This post is sponsored by Amwell and may contain affiliate links, however, the opinions are 100% mine and my opinion is that Amwell offers a fantastic service to save time and money!
When we first set up our budget, medical expenses were one of the things we had the most trouble with. We found it hard to plan for medical expenses because they're almost always an unplanned emergency. Over the years, we've learned a few tricks on how to maximize savings on medical expenses and are really excited about a company that we found that helps us even more!
Here are the 3 ways that we save on medical costs!
Amwell is a simple, affordable service that lets you see a physician whenever you want, online, on your tablet, or on your smartphone through video and audio. All of the doctors are local and licensed in your state of residence. Once you're connected to a physician, your doctor can review your history, answer your questions and at their discretion, diagnose, treat, and even prescribe medication. If you receive a prescription, they'll send it straight to your pharmacy. It's called telehealth (or telemedicine) and it's a big deal. I'll explain why in a minute.
One session at Amwell is $49 for 10 minutes with your doctor. Most problems can be handled well within that amount of time. Many insurance companies cover Amwell (mine does!), and more are jumping on board every year. With my insurance, I pay only the $25 co-pay that I always have with doctor visits.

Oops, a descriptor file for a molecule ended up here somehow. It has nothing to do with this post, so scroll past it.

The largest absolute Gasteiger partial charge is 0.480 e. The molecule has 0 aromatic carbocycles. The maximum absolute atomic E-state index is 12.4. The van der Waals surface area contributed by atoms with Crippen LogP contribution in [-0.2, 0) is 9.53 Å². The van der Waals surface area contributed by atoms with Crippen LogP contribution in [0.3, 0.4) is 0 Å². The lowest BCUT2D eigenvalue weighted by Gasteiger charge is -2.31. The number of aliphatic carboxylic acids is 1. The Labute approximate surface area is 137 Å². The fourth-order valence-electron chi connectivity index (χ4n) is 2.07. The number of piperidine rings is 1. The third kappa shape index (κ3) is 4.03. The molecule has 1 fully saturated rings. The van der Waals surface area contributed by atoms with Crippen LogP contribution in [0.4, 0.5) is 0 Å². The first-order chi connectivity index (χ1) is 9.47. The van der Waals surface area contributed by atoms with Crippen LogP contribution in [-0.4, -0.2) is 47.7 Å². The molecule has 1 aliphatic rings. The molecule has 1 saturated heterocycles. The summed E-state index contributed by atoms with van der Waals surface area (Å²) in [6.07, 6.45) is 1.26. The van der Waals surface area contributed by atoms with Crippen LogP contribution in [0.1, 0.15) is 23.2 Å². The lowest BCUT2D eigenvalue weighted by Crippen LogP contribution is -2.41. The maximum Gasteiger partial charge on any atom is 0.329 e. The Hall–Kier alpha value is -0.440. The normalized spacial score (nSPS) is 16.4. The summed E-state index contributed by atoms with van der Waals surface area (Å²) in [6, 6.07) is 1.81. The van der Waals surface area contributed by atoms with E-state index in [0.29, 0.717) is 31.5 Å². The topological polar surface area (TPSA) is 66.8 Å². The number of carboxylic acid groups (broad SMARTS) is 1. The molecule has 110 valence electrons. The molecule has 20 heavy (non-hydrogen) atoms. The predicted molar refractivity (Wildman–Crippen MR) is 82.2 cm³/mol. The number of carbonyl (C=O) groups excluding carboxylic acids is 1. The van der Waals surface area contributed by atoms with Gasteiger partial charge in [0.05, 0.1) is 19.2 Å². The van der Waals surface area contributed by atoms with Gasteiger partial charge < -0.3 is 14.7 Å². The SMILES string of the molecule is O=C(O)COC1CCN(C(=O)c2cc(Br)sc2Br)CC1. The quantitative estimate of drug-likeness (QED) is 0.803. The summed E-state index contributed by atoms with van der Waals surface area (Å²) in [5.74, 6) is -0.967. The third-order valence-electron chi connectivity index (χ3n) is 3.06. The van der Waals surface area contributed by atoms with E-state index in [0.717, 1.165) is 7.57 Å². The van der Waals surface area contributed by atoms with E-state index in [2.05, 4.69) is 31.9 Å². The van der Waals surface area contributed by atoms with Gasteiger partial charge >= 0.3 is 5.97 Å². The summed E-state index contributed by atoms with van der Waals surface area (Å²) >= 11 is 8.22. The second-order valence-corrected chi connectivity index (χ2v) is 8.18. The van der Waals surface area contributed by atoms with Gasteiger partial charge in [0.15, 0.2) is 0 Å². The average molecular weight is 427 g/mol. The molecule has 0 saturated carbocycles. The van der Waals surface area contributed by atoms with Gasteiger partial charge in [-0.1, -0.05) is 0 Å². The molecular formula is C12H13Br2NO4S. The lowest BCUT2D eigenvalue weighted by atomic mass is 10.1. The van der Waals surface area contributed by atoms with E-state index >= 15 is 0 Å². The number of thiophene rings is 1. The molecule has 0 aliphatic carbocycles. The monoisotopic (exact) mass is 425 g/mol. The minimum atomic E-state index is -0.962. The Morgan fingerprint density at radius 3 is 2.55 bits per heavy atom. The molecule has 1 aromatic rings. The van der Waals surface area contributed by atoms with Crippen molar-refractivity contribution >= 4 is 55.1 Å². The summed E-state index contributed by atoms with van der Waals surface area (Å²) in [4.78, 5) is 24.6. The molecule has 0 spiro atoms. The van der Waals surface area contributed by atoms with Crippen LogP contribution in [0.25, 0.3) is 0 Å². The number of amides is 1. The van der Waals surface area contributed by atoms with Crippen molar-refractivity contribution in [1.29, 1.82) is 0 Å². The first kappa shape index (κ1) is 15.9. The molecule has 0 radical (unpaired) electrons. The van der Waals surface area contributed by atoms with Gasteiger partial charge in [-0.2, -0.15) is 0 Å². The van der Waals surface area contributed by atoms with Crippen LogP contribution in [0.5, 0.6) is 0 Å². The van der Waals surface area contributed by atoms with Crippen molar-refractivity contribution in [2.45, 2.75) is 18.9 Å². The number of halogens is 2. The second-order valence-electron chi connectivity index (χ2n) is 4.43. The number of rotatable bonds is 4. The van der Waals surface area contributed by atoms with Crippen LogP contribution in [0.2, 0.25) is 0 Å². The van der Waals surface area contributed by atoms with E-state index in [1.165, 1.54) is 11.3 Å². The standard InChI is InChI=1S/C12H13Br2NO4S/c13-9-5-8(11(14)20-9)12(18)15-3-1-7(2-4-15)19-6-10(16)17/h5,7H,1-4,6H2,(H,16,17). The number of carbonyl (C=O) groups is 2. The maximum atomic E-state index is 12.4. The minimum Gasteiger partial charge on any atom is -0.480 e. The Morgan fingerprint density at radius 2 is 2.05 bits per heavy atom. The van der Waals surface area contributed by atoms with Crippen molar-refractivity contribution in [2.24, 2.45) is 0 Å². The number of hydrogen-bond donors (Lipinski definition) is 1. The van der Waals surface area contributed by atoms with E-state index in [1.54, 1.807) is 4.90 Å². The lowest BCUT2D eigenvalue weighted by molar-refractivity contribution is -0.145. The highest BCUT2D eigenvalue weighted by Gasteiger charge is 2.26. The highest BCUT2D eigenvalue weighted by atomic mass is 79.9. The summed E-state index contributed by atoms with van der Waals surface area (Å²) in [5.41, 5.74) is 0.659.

Amwell saves me both time and money. Being self-employed, I have to pay for an assistant to cover my work while I'm gone, so a trip to the doctor costs me $30 for the assistant, $25 for the copay and then the cost of the prescription (if needed). With Amwell, I save $30 right off the bat because I won't need an assistant, plus the time I spend waiting around at the doctor's office. It's a really convenient way to handle simple illnesses. Don't forget that you can pay using your flexible spending account (see #2).
There are tons of reasons that I'm so excited about Amwell besides the savings. You can choose your own physician, (the average physician experience level is 15+ years) and all of the physicians are trained specifically in telehealth. The app has a 5 star rating, and you get connected quickly with an average wait time for a doctor of less than 2 minutes.
Obviously, this isn't meant to replace your doctor's office. There are plenty of problems that you'll need to see someone face to face for. But this is perfect to handle medical concerns like sinus infections, respiratory infections, urinary tract infections, pinkeye or the flu. One of my favorite things about this service is getting to see a doctor on weekends or holidays without having to pay the really high co-pays of urgent care or the ER.
It should also be mentioned that they also have licensed therapists and nutritionists available for the same price. The nutritionist especially is a great deal, because those visits aren't commonly covered by insurance without a condition justifying it, and can typically run $100-$200 per visit. You can find out more about them here.
Want to give it a try? The folks over at Amwell are giving readers of The Busy Budgeter their first visit for free! Just use this promotion code during check out: MOMSLOVEAMWELL